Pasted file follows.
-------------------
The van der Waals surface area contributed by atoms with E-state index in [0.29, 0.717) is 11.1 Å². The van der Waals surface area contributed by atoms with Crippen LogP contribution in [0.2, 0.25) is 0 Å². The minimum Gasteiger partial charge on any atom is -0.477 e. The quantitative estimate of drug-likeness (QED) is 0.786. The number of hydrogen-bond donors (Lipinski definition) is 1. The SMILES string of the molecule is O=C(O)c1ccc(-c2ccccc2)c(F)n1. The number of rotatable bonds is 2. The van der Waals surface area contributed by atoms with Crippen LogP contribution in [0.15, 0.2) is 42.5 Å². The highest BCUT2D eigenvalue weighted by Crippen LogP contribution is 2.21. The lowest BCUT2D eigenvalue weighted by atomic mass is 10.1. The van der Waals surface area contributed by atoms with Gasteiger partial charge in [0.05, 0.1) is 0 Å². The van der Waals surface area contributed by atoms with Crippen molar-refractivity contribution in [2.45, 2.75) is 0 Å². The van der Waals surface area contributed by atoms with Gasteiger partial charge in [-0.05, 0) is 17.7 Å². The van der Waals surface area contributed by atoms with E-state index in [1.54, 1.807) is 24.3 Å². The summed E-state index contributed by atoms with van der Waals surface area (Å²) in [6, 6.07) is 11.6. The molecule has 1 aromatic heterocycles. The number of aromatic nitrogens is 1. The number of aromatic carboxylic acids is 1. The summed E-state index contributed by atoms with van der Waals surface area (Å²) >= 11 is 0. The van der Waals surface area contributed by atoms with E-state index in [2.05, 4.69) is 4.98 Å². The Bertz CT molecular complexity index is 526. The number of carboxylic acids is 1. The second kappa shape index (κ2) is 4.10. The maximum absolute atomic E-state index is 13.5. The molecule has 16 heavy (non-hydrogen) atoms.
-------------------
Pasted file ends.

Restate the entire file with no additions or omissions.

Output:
The van der Waals surface area contributed by atoms with E-state index in [0.29, 0.717) is 11.1 Å². The van der Waals surface area contributed by atoms with Crippen LogP contribution in [0.2, 0.25) is 0 Å². The minimum Gasteiger partial charge on any atom is -0.477 e. The quantitative estimate of drug-likeness (QED) is 0.786. The number of hydrogen-bond donors (Lipinski definition) is 1. The SMILES string of the molecule is O=C(O)c1ccc(-c2ccccc2)c(F)n1. The number of rotatable bonds is 2. The van der Waals surface area contributed by atoms with Crippen LogP contribution in [0.15, 0.2) is 42.5 Å². The highest BCUT2D eigenvalue weighted by Crippen LogP contribution is 2.21. The lowest BCUT2D eigenvalue weighted by atomic mass is 10.1. The van der Waals surface area contributed by atoms with Gasteiger partial charge in [0.05, 0.1) is 0 Å². The van der Waals surface area contributed by atoms with Crippen molar-refractivity contribution in [2.45, 2.75) is 0 Å². The van der Waals surface area contributed by atoms with Gasteiger partial charge in [-0.05, 0) is 17.7 Å². The van der Waals surface area contributed by atoms with E-state index in [1.54, 1.807) is 24.3 Å². The summed E-state index contributed by atoms with van der Waals surface area (Å²) in [6, 6.07) is 11.6. The molecule has 1 aromatic heterocycles. The number of aromatic nitrogens is 1. The number of aromatic carboxylic acids is 1. The summed E-state index contributed by atoms with van der Waals surface area (Å²) >= 11 is 0. The van der Waals surface area contributed by atoms with E-state index in [2.05, 4.69) is 4.98 Å². The Bertz CT molecular complexity index is 526. The number of carboxylic acids is 1. The second kappa shape index (κ2) is 4.10. The maximum absolute atomic E-state index is 13.5. The molecule has 16 heavy (non-hydrogen) atoms.